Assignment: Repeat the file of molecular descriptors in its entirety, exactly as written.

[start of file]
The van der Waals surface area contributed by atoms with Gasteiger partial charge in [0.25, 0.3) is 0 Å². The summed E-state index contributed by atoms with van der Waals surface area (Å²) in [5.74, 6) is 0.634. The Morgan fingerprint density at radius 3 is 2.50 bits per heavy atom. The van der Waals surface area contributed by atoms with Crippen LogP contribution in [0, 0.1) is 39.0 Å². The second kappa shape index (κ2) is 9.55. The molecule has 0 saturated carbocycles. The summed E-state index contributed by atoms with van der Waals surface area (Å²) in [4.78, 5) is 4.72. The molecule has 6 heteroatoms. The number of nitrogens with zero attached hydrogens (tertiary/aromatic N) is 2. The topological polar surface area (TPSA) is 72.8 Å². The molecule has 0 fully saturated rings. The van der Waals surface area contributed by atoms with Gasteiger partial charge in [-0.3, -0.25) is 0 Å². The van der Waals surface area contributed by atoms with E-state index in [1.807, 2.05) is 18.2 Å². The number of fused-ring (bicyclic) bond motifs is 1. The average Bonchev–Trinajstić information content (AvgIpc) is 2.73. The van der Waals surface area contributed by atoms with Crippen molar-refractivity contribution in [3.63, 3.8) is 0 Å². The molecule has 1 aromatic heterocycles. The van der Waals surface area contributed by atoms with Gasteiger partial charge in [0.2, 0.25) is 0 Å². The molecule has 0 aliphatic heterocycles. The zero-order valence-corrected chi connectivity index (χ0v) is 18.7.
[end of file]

The van der Waals surface area contributed by atoms with Gasteiger partial charge in [0.25, 0.3) is 0 Å². The summed E-state index contributed by atoms with van der Waals surface area (Å²) in [5.74, 6) is 0.634. The Morgan fingerprint density at radius 3 is 2.50 bits per heavy atom. The van der Waals surface area contributed by atoms with Crippen LogP contribution in [0, 0.1) is 39.0 Å². The second kappa shape index (κ2) is 9.55. The molecule has 0 saturated carbocycles. The summed E-state index contributed by atoms with van der Waals surface area (Å²) in [4.78, 5) is 4.72. The molecule has 6 heteroatoms. The number of nitrogens with zero attached hydrogens (tertiary/aromatic N) is 2. The topological polar surface area (TPSA) is 72.8 Å². The molecule has 0 fully saturated rings. The van der Waals surface area contributed by atoms with Gasteiger partial charge in [-0.3, -0.25) is 0 Å². The van der Waals surface area contributed by atoms with E-state index in [1.807, 2.05) is 18.2 Å². The number of fused-ring (bicyclic) bond motifs is 1. The average Bonchev–Trinajstić information content (AvgIpc) is 2.73. The van der Waals surface area contributed by atoms with Crippen molar-refractivity contribution in [3.63, 3.8) is 0 Å². The molecule has 1 aromatic heterocycles. The van der Waals surface area contributed by atoms with Gasteiger partial charge in [0.2, 0.25) is 0 Å². The molecule has 0 aliphatic heterocycles. The zero-order valence-corrected chi connectivity index (χ0v) is 18.7.